There are plenty of amazing things about the brain but one of the most mind boggling is that it can be coded by a genome of only 3 billion base pairs or 6 gigabits. If we consider a brain with about neurons each receiving something like inputs (i.e. synapses), then we’re talking about something on the order of parameters to set. Hence the genome does not carry enough information to set every connection. I had an amusing senior moment on the train ride from Edinburgh to London after the Mathematical Neuroscience workshop with Peter Latham, where I took the log of and ended up with about 50 bits of information to specify the brain. Peter had a good laugh at my expense and we’ve now dubbed the double log of the entropy as the number of “super bits”. My confusion stemmed from the fact that I had only accounted for the amount of information needed to identify a neuron and that amounts to about 50 to 100 bits of information. For example, if each neuron could secrete any combination of 50 different neurotrophic factors and expressed any combination of 50 different receptors then each neuron would have enough information to connect to any other specific neuron. However, that would not say which combination of genes are expressed in a given neuron, which is what is necessary to specify all the connections. Thus, one would only need about 100 bits to be able to connect up a random brain but would need bits to specify each connection.
Archive for March, 2009
I’m currently in Edinburgh for a Mathematical Neuroscience workshop. I gave a tutorial today on using field theoretic methods to solve stochastic differential equations (SDE’s). The slides are here. The methods I presented have been around for decades but as far as I know they haven’t been collated together into a pedagogical review for nonexperts. Also, there is an entire community of theorists and mathematicians that are unaware of path integral methods. In particular, I apply the response function formalism stemming from the work of Martin Siggia and Rose. Field theory and diagrammatic methods are a nice way to organize perturbation expansions for nonlinear SDE’s. I plan to write a review paper on this topic in the next few months and will post it here.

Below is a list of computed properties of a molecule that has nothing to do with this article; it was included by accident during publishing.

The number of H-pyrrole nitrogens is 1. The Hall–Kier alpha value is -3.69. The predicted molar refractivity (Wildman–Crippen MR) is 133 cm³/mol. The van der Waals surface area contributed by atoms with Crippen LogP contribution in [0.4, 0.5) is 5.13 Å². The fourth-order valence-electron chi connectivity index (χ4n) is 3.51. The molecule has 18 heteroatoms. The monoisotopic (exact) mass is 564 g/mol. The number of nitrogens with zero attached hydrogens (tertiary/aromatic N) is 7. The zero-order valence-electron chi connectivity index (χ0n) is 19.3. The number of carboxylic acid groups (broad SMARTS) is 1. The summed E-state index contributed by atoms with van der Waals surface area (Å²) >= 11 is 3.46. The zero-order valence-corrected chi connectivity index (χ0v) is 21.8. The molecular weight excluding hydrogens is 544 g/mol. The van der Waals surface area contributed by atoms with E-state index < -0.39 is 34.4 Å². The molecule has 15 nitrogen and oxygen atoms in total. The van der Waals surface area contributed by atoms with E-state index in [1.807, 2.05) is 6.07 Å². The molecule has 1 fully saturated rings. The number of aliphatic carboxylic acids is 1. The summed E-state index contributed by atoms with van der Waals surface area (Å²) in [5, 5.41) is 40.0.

Addendum: Jan 20, 2011. The review paper can be found here.
In recent months, physicists have been lamenting that economics needs to be completely revamped to be more like physics (for example see here). Meanwhile, some nonphysicists are blaming physicists for our current mess (for example see here). I will argue in this post that economics is not more like physics mostly because it is not like physics. I also think that everyone on Wall Street from the CEO to the quants must share in the blame for the credit crisis. However, I don’t blame the models they have used. All models are based on a set of assumptions and it is up to the modeler to decide when they hold.
The first reason why economics and especially macroeconomics is not like physics is that it is almost impossible to verify theories. The problem is even worse than in biology because in biology you can at least try to average over cells or organisms. But in economics you only have one sample. The analogy to physics would be to ask when a specific spin in a magnet would flip. The theories can only predict what the distribution will be. For example, we can never really know if the stimulus package recently passed in the US will actually work because we can’t do the controlled experiment where we see what happens if we didn’t have the stimulus. Even economists agree on this point (for example see what Harvard economist Greg Mankiw says). So you can have prominent economists vehemently disagreeing on basic points like whether or not more government spending will help and they can always point to reasons for why they are correct. That is one of the reasons why economics is so mathematical. Without any strong empirical evidence, the best you can do is to prove theorems.
Neuroscientists Sam Wang of Princeton and Sandra Aamodt of Nature Neuroscience, are guest bloggers at the Wild Side (Olivia Judson’s blog) on the New York Times today. They have written about how working memory training can improve IQ. Here’s an excerpt, but you should read the whole thing, especially the caveats.
A recent paper reported that training on a particularly fiendish version of the n-back task improves I.Q. scores. Instead of seeing a single series of items like the one above, test-takers saw two different sequences, one of single letters and one of spatial locations. They had to report n-back repetitions of both letters and locations, a task that required them to simultaneously keep track of both sequences. As the trainees got better, n was increased to make the task harder. If their performance dropped, the task was made easier until they recovered.